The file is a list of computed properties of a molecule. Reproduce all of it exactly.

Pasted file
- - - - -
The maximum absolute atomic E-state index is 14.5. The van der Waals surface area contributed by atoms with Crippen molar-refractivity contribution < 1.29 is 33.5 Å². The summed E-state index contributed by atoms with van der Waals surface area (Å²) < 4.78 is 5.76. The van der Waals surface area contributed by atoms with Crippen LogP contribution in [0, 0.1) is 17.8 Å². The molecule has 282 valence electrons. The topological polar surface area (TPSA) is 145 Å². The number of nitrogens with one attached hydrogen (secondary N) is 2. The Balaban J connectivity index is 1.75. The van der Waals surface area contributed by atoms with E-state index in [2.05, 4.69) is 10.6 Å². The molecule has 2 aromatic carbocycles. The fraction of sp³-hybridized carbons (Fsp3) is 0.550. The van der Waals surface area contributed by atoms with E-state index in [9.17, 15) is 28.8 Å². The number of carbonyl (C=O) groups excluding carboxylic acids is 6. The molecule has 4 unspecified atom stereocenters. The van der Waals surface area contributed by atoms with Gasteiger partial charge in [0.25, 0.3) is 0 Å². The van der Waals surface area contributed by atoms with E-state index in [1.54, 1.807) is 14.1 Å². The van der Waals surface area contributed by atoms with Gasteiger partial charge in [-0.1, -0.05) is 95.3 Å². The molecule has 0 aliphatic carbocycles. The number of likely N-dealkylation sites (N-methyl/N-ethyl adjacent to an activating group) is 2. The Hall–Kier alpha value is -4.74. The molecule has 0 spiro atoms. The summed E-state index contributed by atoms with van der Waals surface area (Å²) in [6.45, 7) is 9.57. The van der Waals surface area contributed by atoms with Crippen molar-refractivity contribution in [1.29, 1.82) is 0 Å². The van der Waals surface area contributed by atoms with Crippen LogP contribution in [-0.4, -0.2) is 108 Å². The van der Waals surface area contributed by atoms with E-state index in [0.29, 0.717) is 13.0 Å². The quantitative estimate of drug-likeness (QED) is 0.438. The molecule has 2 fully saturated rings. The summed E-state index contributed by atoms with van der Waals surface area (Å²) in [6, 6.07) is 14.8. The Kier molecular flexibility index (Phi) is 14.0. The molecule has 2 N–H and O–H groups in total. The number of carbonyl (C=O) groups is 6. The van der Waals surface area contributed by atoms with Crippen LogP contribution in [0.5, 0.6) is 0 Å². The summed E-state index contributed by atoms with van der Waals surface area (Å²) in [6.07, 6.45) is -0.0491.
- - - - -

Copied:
The maximum absolute atomic E-state index is 14.5. The van der Waals surface area contributed by atoms with Crippen molar-refractivity contribution < 1.29 is 33.5 Å². The summed E-state index contributed by atoms with van der Waals surface area (Å²) < 4.78 is 5.76. The van der Waals surface area contributed by atoms with Crippen LogP contribution in [0, 0.1) is 17.8 Å². The molecule has 282 valence electrons. The topological polar surface area (TPSA) is 145 Å². The number of nitrogens with one attached hydrogen (secondary N) is 2. The Balaban J connectivity index is 1.75. The van der Waals surface area contributed by atoms with E-state index in [2.05, 4.69) is 10.6 Å². The molecule has 2 aromatic carbocycles. The fraction of sp³-hybridized carbons (Fsp3) is 0.550. The van der Waals surface area contributed by atoms with E-state index in [9.17, 15) is 28.8 Å². The number of carbonyl (C=O) groups excluding carboxylic acids is 6. The molecule has 4 unspecified atom stereocenters. The van der Waals surface area contributed by atoms with Gasteiger partial charge in [0.25, 0.3) is 0 Å². The van der Waals surface area contributed by atoms with E-state index in [1.54, 1.807) is 14.1 Å². The van der Waals surface area contributed by atoms with Gasteiger partial charge in [-0.1, -0.05) is 95.3 Å². The molecule has 0 aliphatic carbocycles. The number of likely N-dealkylation sites (N-methyl/N-ethyl adjacent to an activating group) is 2. The Hall–Kier alpha value is -4.74. The molecule has 0 spiro atoms. The summed E-state index contributed by atoms with van der Waals surface area (Å²) in [6.45, 7) is 9.57. The van der Waals surface area contributed by atoms with Crippen molar-refractivity contribution in [1.29, 1.82) is 0 Å². The van der Waals surface area contributed by atoms with Crippen LogP contribution in [-0.4, -0.2) is 108 Å². The van der Waals surface area contributed by atoms with E-state index in [0.29, 0.717) is 13.0 Å². The quantitative estimate of drug-likeness (QED) is 0.438. The molecule has 2 fully saturated rings. The summed E-state index contributed by atoms with van der Waals surface area (Å²) in [6, 6.07) is 14.8. The Kier molecular flexibility index (Phi) is 14.0. The molecule has 2 N–H and O–H groups in total. The number of carbonyl (C=O) groups is 6. The van der Waals surface area contributed by atoms with Crippen LogP contribution in [0.5, 0.6) is 0 Å². The summed E-state index contributed by atoms with van der Waals surface area (Å²) in [6.07, 6.45) is -0.0491.